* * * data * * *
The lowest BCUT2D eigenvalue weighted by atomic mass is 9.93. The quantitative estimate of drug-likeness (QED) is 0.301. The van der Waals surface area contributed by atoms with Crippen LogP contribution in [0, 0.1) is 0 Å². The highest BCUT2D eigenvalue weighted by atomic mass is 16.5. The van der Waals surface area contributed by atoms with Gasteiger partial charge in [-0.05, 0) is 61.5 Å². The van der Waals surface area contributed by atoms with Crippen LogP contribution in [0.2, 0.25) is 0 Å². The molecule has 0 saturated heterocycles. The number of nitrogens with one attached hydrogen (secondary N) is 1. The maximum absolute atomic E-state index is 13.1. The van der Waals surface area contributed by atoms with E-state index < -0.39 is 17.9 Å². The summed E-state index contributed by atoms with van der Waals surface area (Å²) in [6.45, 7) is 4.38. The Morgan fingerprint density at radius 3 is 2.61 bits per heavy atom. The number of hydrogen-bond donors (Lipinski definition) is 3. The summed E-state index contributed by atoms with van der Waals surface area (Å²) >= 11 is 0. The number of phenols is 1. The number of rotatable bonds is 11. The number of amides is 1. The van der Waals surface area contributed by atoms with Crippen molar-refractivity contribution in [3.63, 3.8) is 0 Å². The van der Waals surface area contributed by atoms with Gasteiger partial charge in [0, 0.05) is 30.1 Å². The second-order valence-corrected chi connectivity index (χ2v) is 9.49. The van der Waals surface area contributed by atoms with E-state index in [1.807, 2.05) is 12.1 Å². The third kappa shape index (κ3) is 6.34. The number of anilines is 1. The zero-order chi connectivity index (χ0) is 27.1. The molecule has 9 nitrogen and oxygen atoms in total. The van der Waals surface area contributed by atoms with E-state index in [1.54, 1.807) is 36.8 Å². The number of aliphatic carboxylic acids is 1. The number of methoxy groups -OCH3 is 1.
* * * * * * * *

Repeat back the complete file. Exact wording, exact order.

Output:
The lowest BCUT2D eigenvalue weighted by atomic mass is 9.93. The quantitative estimate of drug-likeness (QED) is 0.301. The van der Waals surface area contributed by atoms with Crippen LogP contribution in [0, 0.1) is 0 Å². The highest BCUT2D eigenvalue weighted by atomic mass is 16.5. The van der Waals surface area contributed by atoms with Gasteiger partial charge in [-0.05, 0) is 61.5 Å². The van der Waals surface area contributed by atoms with Crippen LogP contribution in [0.2, 0.25) is 0 Å². The molecule has 0 saturated heterocycles. The number of nitrogens with one attached hydrogen (secondary N) is 1. The maximum absolute atomic E-state index is 13.1. The van der Waals surface area contributed by atoms with E-state index < -0.39 is 17.9 Å². The summed E-state index contributed by atoms with van der Waals surface area (Å²) in [6.45, 7) is 4.38. The Morgan fingerprint density at radius 3 is 2.61 bits per heavy atom. The number of hydrogen-bond donors (Lipinski definition) is 3. The summed E-state index contributed by atoms with van der Waals surface area (Å²) >= 11 is 0. The number of phenols is 1. The number of rotatable bonds is 11. The number of amides is 1. The van der Waals surface area contributed by atoms with Crippen molar-refractivity contribution in [3.63, 3.8) is 0 Å². The van der Waals surface area contributed by atoms with Gasteiger partial charge in [0, 0.05) is 30.1 Å². The second-order valence-corrected chi connectivity index (χ2v) is 9.49. The van der Waals surface area contributed by atoms with E-state index in [1.807, 2.05) is 12.1 Å². The third kappa shape index (κ3) is 6.34. The number of anilines is 1. The zero-order chi connectivity index (χ0) is 27.1. The molecule has 9 nitrogen and oxygen atoms in total. The van der Waals surface area contributed by atoms with E-state index in [1.54, 1.807) is 36.8 Å². The number of aliphatic carboxylic acids is 1. The number of methoxy groups -OCH3 is 1.